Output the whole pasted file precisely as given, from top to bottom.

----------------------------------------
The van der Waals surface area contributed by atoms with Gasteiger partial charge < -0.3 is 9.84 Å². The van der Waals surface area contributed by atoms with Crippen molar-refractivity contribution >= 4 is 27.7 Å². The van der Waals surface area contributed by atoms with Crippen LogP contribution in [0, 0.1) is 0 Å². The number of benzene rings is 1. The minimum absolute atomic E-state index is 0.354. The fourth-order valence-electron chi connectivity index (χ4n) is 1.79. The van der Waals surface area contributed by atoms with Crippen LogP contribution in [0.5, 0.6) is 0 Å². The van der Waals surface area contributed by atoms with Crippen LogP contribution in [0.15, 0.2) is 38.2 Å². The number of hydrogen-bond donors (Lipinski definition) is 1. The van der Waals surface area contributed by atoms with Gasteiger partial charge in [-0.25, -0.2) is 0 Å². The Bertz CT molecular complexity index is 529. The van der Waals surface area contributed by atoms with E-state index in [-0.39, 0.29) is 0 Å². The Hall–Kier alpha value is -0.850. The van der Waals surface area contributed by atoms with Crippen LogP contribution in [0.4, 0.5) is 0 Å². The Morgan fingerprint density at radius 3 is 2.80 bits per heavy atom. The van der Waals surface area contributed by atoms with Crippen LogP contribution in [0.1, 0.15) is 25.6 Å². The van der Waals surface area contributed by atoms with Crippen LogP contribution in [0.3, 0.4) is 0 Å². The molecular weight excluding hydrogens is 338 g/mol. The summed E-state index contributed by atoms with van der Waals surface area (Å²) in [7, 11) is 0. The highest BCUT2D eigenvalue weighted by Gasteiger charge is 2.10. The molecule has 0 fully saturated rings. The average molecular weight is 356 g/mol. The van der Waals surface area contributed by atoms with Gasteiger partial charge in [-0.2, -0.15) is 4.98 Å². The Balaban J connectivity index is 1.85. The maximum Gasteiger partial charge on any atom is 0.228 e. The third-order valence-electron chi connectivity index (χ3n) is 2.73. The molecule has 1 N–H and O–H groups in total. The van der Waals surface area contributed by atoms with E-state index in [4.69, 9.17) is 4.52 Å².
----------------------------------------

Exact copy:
The van der Waals surface area contributed by atoms with Gasteiger partial charge < -0.3 is 9.84 Å². The van der Waals surface area contributed by atoms with Crippen molar-refractivity contribution >= 4 is 27.7 Å². The van der Waals surface area contributed by atoms with Crippen LogP contribution in [0, 0.1) is 0 Å². The number of benzene rings is 1. The minimum absolute atomic E-state index is 0.354. The fourth-order valence-electron chi connectivity index (χ4n) is 1.79. The van der Waals surface area contributed by atoms with Crippen LogP contribution in [0.5, 0.6) is 0 Å². The van der Waals surface area contributed by atoms with Crippen LogP contribution in [0.15, 0.2) is 38.2 Å². The number of hydrogen-bond donors (Lipinski definition) is 1. The van der Waals surface area contributed by atoms with Gasteiger partial charge in [-0.25, -0.2) is 0 Å². The Bertz CT molecular complexity index is 529. The van der Waals surface area contributed by atoms with E-state index in [-0.39, 0.29) is 0 Å². The Hall–Kier alpha value is -0.850. The van der Waals surface area contributed by atoms with Crippen LogP contribution in [0.4, 0.5) is 0 Å². The Morgan fingerprint density at radius 3 is 2.80 bits per heavy atom. The van der Waals surface area contributed by atoms with Crippen LogP contribution in [0.1, 0.15) is 25.6 Å². The van der Waals surface area contributed by atoms with Crippen LogP contribution in [0.3, 0.4) is 0 Å². The molecular weight excluding hydrogens is 338 g/mol. The summed E-state index contributed by atoms with van der Waals surface area (Å²) in [7, 11) is 0. The highest BCUT2D eigenvalue weighted by Gasteiger charge is 2.10. The molecule has 0 fully saturated rings. The average molecular weight is 356 g/mol. The van der Waals surface area contributed by atoms with Gasteiger partial charge in [-0.2, -0.15) is 4.98 Å². The Balaban J connectivity index is 1.85. The maximum Gasteiger partial charge on any atom is 0.228 e. The third-order valence-electron chi connectivity index (χ3n) is 2.73. The molecule has 1 N–H and O–H groups in total. The van der Waals surface area contributed by atoms with E-state index in [4.69, 9.17) is 4.52 Å².